The complaint, filed with the town by resident Kimberly Reichelt, states that the agenda for the board’s Aug. 26 meeting was not clear about what would be discussed. She runs a local news website, Wayland eNews (www.waylandenews.com).
During the board’s agenda item “Review the Town Administrator’s Employment Agreement and Job Description,’’ Selectman Tony Boschetto made a motion to fire Turkington. After some discussion, Boschetto, Leard, and Selectman Ed Collins voted in favor of his dismissal. Selectman Steven Correia, after expressing frustration at the proposal, stormed out of the meeting before the vote, observers said.
Turkington’s firing, after eight years as town administrator, has upset some officials and residents, who say they were blindsided by the motion.
Leard did not respond to questions about Monday’s agenda, but Boschetto said he expects the board will respond to the complaint in a “timely fashion.’’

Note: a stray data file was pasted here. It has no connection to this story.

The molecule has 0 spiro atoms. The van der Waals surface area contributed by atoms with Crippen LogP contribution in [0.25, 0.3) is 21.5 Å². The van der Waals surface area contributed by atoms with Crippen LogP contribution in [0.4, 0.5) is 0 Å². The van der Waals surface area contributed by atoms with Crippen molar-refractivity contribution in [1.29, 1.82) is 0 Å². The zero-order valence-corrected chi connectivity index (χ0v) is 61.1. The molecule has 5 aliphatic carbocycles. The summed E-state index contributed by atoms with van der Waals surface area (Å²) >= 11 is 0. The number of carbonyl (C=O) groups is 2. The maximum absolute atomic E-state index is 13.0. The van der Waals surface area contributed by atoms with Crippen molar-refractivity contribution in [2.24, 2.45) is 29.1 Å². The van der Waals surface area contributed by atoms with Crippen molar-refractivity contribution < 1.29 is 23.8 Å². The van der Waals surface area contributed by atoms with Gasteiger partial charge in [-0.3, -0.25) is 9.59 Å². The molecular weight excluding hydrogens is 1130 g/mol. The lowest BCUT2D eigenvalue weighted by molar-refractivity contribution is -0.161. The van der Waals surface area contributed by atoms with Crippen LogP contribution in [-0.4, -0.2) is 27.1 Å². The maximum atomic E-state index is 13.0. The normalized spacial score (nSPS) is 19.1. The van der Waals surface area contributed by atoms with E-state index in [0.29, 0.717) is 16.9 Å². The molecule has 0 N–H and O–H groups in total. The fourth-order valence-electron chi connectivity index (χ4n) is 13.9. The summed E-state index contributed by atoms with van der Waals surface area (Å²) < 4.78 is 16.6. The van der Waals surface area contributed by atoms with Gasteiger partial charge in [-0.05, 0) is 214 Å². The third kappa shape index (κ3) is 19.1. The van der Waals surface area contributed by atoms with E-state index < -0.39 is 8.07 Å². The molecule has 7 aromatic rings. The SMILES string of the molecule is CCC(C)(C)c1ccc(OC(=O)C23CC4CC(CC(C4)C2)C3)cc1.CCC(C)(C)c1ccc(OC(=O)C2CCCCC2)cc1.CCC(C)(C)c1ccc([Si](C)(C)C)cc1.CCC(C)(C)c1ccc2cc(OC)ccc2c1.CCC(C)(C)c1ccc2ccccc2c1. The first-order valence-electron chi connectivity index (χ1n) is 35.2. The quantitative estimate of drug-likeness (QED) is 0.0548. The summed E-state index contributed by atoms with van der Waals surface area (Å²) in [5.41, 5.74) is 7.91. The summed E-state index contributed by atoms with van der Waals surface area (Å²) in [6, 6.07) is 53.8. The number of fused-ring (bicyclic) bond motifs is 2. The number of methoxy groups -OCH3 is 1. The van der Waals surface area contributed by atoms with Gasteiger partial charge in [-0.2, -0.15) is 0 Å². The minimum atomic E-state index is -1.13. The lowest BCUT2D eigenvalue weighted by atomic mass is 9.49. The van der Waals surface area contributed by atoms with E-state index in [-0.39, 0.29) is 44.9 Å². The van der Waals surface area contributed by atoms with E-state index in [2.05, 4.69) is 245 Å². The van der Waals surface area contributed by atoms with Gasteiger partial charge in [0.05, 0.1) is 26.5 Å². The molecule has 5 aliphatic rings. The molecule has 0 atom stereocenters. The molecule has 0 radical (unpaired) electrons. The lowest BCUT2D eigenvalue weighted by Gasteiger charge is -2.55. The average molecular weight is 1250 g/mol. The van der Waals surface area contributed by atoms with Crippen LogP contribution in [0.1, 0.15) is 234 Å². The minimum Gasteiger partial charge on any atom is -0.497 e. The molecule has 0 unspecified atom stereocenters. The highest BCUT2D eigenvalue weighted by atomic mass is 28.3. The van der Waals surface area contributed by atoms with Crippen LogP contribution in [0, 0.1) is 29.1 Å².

Boschetto, who was elected to the board in the spring, said he followed what he believed to be the appropriate legal procedure to address the town administrator’s contract, and presented it in a public meeting.
“Unfortunately, in this public forum, the manner in which this decision was made and communicated was the only manner afforded under the law and in accordance with the contract,’’ he said in a statement. “Mindful of the provisions of the Open Meeting Law, I did not share my motion nor discuss my intentions or my thoughts on this matter with any other member of the Board of Selectmen prior to the meeting on Aug. 26.